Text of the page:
It is the primary object of this invention to provide a device of the character described adapted to be secured to a missile shell to prevent the penetration of fluid into the interior of the missile while the trigger wire is secured to the missile, or upon withdrawal thereof.
It is another object of the invention to enable a complete disconnection of the trigger wire from the missile shell without aflfecting the fluid tight integrity of the missile, thereby avoiding disadvantages which commonly arise when the trigger wire is only partly withdrawn and protrudes beyond the missile shell.
The objects of the invention are accomplished by providing a lanyard device, which includes a body having a central hollow passageway and a second hollow passageway extending angularly from and connecting to the central passageway, a trigger wire extends through the central passageway and is at least partly removable therefrom, an annular seal means forms an axially extending aperture and the seal means is disposed within the central passageway and is arranged therein to surround sealingly the trigger wire, plunger means is movably disposed within the second passageway, and spring means pressuringly engages and biases the plunger means toward the central passageway and when the trigger wire is withdrawn biases the plunger means against the seal means and partly into the aperture of the seal means to eflect a fluid barrier within the central passageway.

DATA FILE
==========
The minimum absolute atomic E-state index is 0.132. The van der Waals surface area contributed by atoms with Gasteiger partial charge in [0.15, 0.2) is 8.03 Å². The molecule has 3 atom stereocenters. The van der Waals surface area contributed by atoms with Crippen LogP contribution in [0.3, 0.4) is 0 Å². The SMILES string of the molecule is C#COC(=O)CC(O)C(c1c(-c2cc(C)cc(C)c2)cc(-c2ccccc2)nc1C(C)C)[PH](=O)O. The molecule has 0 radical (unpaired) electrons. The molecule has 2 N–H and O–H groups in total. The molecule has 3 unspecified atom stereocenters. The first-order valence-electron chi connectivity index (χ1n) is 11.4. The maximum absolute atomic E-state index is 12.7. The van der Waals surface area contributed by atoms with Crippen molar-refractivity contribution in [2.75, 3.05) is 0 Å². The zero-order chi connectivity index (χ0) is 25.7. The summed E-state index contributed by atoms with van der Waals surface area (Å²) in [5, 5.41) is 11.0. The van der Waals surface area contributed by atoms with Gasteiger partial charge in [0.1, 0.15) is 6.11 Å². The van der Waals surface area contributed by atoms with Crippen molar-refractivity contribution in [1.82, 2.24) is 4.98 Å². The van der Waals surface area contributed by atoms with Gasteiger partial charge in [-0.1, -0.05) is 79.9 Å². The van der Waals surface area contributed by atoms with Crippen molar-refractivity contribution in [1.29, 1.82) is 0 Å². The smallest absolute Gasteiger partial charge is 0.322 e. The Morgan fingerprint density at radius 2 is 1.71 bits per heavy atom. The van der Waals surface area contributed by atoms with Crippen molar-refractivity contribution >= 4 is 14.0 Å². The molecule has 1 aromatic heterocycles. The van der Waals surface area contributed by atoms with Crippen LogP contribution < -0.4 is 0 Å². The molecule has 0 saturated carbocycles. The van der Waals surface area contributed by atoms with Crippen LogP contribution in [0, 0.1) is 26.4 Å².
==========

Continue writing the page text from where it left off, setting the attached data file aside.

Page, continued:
For a better understanding of the present invention, together with other and further objects thereoL-reference is bad to the following description taken in connection with the accompanying drawings, and its scope will be pointed out in the appended claims.
FIGURE 1 is a longitudinal section of a lanyard device in accordance with the invention;